The Ottawa Senators announced late this evening that they had acquired centre Derek Stepan from the Arizona Coyotes for a 2021 second round pick. The trade solidifies the rumours that TSN 1200‘s Shawn Simpson had heard earlier in the week.
I wrote about those rumours here, so I will try not to go on at length revisiting much of the same information now.
In Stepan, the Senators are getting a 30-year centre who struggles to win faceoffs (45.9 career FO%) and appears to be in the declining phase of his career.
stepan might be ottawa's fifth best center pic.twitter.com/o0Yfzo5fny
— dom luszczyszyn (@domluszczyszyn) December 27, 2020
Using Evolving-Hockey.com‘s ‘wins above replacement’ (WAR) and goals above replacement (GAR), Stepan has always a valuable offensive contributor. Those values have waned in recent years which lends itself to the idea that Stepan has already entered the diminished returns part of his career.
Stepan’s contract has one-year remaining at a cap hit of $6.5 million. For a player who has failed to crack the 40-point plateau once over the last two seasons, that contract is not particularly palatable. Fortunately for the Senators however, the Coyotes have already paid his $3.0 million signing bonus. Meaning, Ottawa will only be on the hook for his $2.0 million base salary.
Stepan’s addition assuredly means that he will start the season playing as one of Ottawa’s top two centres with Chris Tierney. For fans hoping to see younger players like Logan Brown, Colin White or even a Josh Norris be given a realistic opportunity to not only crack this roster but be given a chance to play with the more skilled players in the top-six, the Stepan trade dampers that possibility.
Tonight’s trade essentially signals that management is comfortable sheltering its prospects in what is expected to be another losing season.
Was the cost for that comfort worth it?
Make no mistake, trading draft picks is fine. The reason why a general manager stockpiles picks is to ensure that the organization can: 1) add young and inexpensive depth to it; or 2) trade surplus picks add a more valuable piece (ideally with controllable term) to the roster.
The Senators possessed three 2021 second round picks thanks to their rebuilding efforts. Obviously, Pierre Dorion felt like this surplus afforded him the opportunity to add a veteran to the mix.
With the 2020-21 season shortened to 56 games and the trade deadline falling on April 12th, the Senators will play 43 games before having to make a decision on Stepan’s future.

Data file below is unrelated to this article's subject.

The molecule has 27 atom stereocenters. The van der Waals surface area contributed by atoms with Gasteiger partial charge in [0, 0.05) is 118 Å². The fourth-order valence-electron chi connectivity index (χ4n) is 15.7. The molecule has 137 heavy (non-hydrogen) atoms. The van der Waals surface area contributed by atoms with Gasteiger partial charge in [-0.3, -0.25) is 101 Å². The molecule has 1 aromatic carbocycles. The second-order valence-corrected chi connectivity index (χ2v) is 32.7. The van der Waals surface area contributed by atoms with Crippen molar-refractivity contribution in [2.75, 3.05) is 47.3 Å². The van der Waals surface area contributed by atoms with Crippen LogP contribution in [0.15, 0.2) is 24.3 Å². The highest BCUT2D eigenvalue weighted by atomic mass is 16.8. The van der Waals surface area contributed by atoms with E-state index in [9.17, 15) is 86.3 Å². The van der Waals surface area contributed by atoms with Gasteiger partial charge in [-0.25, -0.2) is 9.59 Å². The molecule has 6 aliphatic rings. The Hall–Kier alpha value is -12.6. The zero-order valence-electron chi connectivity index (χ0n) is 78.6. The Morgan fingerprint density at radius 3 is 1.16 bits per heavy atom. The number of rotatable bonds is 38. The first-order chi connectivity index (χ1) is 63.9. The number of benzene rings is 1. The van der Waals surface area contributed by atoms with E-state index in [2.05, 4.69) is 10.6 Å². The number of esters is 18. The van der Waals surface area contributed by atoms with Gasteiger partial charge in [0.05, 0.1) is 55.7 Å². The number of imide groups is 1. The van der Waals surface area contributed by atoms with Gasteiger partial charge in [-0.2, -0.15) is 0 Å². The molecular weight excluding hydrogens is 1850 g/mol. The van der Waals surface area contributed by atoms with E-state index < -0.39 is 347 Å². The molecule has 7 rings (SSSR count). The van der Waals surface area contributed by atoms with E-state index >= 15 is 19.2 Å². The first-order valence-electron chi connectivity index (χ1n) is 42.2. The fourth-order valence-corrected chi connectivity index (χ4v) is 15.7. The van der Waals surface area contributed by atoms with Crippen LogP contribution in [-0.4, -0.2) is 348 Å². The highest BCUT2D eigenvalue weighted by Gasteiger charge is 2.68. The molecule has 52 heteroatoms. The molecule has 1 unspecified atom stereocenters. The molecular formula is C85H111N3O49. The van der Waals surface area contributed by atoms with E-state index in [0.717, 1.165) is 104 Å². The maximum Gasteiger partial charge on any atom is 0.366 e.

As I wrote about in the aforementioned Stepan rumour piece, if you are looking for a silver lining to his production woes, his team experienced a drop in its on-ice shooting percentage when Stepan was on the ice. With some improved luck, there is a chance that Stepan can resemble his productive self.
If he can find it, maybe there is a chance that the Senators can move him at the deadline for a similarly valued asset. It’s not a terrible bet… if you’re not wagering much on the player.
And therein lies the problem: Stepan was the kind of player that the Senators should have bought low on.
Trading draft capital for what might only amount to half a normal season’s worth of games out of Stepan is a classic overpay. It is simply another instance of this organization falling into the trap of casually throwing away valuable assets on established NHL players whose best days are behind them.
Pierre Dorion’s predecessor, Bryan Murray, was notorious for this and it seems like this trait has been passed on.
Bobby Ryan. Dion Phaneuf. Derick Brassard. Matt Duchene. Derek Stepan.
Sizable opportunity costs were used to acquire these name players. Ignoring the easily identifiable red flags accompanying all of these deals, the concern is that Stepan is just another player in the list of ones who have struggled to move the needle for this hockey club because: 1) they were on the decline; or 2) the team had poor underlying numbers and simply ignored filling the other glaring holes on the roster.
In this market, there is a tendency to be very forgiving towards the team’s general managers. With Bryan Murray and now with Dorion, there is a certain empathetic sentiment with respect to how difficult it must be to work under Eugene Melnyk when this team is trying to be competitive.
Understandably, it cannot be easy, but I find this belief to be reductive. At some point, Dorion has to held accountable.
To his credit, Dorion has earned a fair bit of praise for stockpiling draft picks and young depth. In gutting the Senators’ roster these past few seasons, he acquired a ton of prospect capital and that deserves some recognition. At the same time however, there needs to be an understanding that auctioning off assets to the highest bidder is one of the easiest things a general manager can do.
Inevitably, when you acquire the volume of young assets and bottom out, the organization can only get better as these prospects mature and reach the NHL level. And as the team gets better organically as these prospects mature, the risk is that organization will never really feel obligated to address the processes, philosophies and shortcomings that contributed to this organization having to tear it all down in the first place.
It is a really weird feeling to reconcile.
On one hand, I like a lot of the prospects and young pieces that the Senators have added. On the other hand, as we transition out of this rebuild to a more competitive team, management has to make smarter and more informed trades.
This rebuild will not be successful without improvement in the performance of the front office.
For me, the Stepan trade is a microcosm of what has often ailed this organization over the past 10 years: poor asset management and a willingness to overpay for intangibles.